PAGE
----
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Criminal Defense

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The Role of Field Sobriety Tests in California DUI Cases

Stop Drinking and Driving Road Sign, Red and White Stop Sign with words DUI and car and drink symbols with sky background

If you’ve been arrested for driving under the influence (DUI or “drunk driving”) in California, don’t despair. You may have one or more strong defenses available to fight the charges against you. An experienced DUI defense attorney can evaluate your case and possible defenses and work to get the best possible outcome, whether that means getting the charges reduced or dropped, negotiating a favorable plea, or taking your case to court.

One aspect of a DUI arrest that can play a key role in your defense occurs when field sobriety tests were used during the roadside stop prior to your arrest. Below we delve into what these field sobriety tests are and how they can affect your prosecution and defense. If you have been arrested for driving under the influence or other California criminal offenses in Ventura County, contact the Law Office of Paul Tyler to review your situation with a skilled and knowledgeable Oxnard DUI defense lawyer.

How Field Sobriety Tests Are Administered

Field sobriety tests (FSTs) are typically administered by law enforcement when a driver is suspected of driving under the influence. These tests are designed to assess a person’s physical and cognitive abilities to perform tasks, which can be difficult if impaired by alcohol or drugs. The most common FSTs include:

  1. Horizontal Gaze Nystagmus (HGN) Test: An officer will observe the eyes of a driver as they follow a moving object, usually a flashlight or a pen, to see if there is an involuntary jerking of the eye, which can be a sign of intoxication.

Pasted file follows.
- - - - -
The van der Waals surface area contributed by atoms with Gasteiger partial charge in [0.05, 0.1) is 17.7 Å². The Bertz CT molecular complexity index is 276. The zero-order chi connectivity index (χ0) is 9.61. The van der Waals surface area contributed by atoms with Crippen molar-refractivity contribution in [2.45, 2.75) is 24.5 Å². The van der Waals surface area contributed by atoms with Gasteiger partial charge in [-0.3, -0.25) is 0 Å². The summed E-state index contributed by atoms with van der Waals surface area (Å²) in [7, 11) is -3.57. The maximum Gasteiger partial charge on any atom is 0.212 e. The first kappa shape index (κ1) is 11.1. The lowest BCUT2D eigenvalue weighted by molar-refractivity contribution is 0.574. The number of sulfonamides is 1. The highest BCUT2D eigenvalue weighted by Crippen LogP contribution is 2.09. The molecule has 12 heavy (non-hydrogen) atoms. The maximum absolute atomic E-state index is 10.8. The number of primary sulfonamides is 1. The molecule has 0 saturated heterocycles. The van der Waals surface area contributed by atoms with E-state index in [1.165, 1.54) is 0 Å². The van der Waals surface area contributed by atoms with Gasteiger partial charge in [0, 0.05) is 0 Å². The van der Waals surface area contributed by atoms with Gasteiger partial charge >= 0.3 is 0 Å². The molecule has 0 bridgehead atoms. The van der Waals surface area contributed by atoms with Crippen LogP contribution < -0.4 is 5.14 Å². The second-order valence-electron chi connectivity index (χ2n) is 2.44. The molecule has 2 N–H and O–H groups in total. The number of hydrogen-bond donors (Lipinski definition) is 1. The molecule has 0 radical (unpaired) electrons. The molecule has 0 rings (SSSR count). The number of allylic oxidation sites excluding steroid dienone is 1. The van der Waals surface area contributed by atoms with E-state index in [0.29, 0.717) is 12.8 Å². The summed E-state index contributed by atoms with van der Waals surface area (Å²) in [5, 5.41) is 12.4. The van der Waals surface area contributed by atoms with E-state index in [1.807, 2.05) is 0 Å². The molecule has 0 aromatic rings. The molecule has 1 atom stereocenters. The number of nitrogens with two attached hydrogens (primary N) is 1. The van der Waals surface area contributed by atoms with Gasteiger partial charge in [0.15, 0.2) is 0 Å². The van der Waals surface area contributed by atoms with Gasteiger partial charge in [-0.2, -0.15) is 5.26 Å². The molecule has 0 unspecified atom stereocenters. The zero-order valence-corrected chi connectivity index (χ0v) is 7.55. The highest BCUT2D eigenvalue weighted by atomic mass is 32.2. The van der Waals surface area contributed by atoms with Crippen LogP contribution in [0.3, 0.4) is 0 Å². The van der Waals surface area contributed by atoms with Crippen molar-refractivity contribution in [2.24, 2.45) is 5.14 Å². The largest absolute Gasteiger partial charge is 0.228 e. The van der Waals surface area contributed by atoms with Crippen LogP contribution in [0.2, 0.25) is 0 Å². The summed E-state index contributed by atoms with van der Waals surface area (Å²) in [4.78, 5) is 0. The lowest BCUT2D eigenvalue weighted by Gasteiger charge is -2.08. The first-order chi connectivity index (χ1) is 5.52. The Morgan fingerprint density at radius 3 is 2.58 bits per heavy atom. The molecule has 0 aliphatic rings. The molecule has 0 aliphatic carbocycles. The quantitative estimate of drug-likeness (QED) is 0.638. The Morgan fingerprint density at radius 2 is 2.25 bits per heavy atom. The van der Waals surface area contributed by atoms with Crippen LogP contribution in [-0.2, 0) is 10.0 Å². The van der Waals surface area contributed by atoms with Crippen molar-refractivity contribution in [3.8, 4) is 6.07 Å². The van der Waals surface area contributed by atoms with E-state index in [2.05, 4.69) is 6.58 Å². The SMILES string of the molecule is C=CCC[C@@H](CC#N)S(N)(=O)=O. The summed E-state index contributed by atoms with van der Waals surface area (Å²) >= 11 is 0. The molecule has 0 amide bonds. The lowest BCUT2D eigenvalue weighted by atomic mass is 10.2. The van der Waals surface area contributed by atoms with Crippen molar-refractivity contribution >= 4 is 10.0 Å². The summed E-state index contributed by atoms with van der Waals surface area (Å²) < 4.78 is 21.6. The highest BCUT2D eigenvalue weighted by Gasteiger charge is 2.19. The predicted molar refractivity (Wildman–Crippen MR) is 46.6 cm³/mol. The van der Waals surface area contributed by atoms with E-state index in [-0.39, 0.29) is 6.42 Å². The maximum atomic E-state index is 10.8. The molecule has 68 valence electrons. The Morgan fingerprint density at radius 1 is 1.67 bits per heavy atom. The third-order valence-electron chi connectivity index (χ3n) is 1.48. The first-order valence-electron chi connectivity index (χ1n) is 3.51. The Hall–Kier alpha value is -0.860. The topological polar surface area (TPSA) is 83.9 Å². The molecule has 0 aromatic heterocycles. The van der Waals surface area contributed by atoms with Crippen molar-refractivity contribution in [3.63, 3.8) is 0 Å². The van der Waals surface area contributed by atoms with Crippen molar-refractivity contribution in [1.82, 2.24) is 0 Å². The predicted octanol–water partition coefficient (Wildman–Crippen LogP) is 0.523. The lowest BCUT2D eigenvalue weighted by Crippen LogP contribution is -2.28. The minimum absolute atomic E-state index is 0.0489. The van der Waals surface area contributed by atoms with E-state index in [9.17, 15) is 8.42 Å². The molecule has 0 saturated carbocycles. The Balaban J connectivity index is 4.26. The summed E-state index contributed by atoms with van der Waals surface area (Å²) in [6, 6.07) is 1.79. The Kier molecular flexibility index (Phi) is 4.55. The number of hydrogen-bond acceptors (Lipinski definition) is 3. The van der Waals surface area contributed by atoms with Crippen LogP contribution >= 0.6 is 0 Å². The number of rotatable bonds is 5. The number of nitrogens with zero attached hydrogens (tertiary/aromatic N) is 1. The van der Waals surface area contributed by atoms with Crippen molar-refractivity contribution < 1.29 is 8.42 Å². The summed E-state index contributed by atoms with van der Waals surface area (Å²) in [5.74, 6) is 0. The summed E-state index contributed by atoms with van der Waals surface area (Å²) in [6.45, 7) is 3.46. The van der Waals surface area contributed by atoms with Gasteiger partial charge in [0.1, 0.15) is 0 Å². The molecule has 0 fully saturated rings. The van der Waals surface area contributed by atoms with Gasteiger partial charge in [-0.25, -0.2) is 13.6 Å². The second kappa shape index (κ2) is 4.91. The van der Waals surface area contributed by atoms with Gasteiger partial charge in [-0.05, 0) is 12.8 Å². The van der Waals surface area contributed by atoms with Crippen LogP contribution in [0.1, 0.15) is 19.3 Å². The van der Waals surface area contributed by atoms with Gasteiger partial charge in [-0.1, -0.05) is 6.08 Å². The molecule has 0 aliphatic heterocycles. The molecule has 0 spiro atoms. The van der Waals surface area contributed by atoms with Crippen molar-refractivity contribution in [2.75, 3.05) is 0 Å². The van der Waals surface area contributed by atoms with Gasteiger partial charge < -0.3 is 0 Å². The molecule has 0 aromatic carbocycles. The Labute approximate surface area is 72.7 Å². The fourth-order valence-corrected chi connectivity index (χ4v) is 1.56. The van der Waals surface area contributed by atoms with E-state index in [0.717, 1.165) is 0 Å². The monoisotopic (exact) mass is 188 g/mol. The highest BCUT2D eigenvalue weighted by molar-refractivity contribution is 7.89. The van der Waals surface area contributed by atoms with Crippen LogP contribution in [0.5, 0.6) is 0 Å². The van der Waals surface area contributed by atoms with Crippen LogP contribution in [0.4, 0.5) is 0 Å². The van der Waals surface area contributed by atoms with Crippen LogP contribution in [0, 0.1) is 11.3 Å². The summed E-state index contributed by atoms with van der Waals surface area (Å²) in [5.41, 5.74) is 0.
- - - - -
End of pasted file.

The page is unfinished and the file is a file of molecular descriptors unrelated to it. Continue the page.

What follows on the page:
2. Walk-and-Turn Test: This test requires the driver to walk nine steps heel-to-toe along a straight line, turn on one foot, and return in the same manner. The officer will look for signs of impairment such as inability to maintain balance, stopping while walking, not following directions, or not touching heel-to-toe.

  3. One-Leg Stand Test: The driver must stand with one foot approximately six inches off the ground and count aloud by thousands until told to put the foot down. Officers will watch for swaying, hopping, or using arms to balance, which indicate possible impairment.

These tests are standardized and endorsed by the National Highway Traffic Safety Administration (NHTSA), but they must be conducted under specific conditions and by trained officers to ensure accuracy.

Role of Field Sobriety Tests in DUI Arrests

Field sobriety tests are a critical component of the DUI investigation process. They are said to provide preliminary evidence of a driver’s impairment, which can be used to justify an arrest and subsequent chemical testing for blood alcohol content (BAC). But critics of FSTs point to the highly subjective nature of the tests; how they are “scored” and whether the driver “passes” lies solely in the officer’s judgment. One argument against FSTs is that their actual purpose is to provide the police with a reason to place the driver under arrest and require a chemical test, rather than to accurately assess whether one might be intoxicated or impaired.

Even successful performance on FSTs does not necessarily mean a driver will avoid arrest, especially if other evidence of impairment (such as erratic driving behavior or the presence of alcohol) is noted by the officer.

Challenges to the Validity of Field Sobriety Tests

Although widely used, field sobriety tests are not foolproof and can be subject to significant legal challenges. Common issues that may be raised include:

  • Test Conditions: Poor conditions such as uneven surfaces, bad weather, or inadequate lighting can affect a driver’s performance on FSTs.

  • Non-Alcohol Related Impairment: Conditions like physical injuries, neurological disorders, fatigue, or anxiety can lead to poor performance on these tests, which may not be related to alcohol consumption.

  • Improper Administration: If the officer administering the test has not been properly trained, or if the tests are not conducted in a standardized manner, the results may be contested.

  • Subjectivity: The interpretation of FST results can be highly subjective. What one officer considers as a sign of impairment, another might not.

Contact the Law Office of Paul Tyler After a DUI Arrest in Oxnard or Ventura County

At the Law Office of Paul Tyler, we scrutinize the details surrounding the administration and results of FSTs to ensure our clients receive a robust defense. Understanding the potential for error in these tests can often be the key to a successful outcome in DUI cases. If you have been arrested for DUI in Ventura County, call the Law Office of Paul Tyler in Oxnard at 805-889-9000 for a free consultation to evaluate your case and explore your options.

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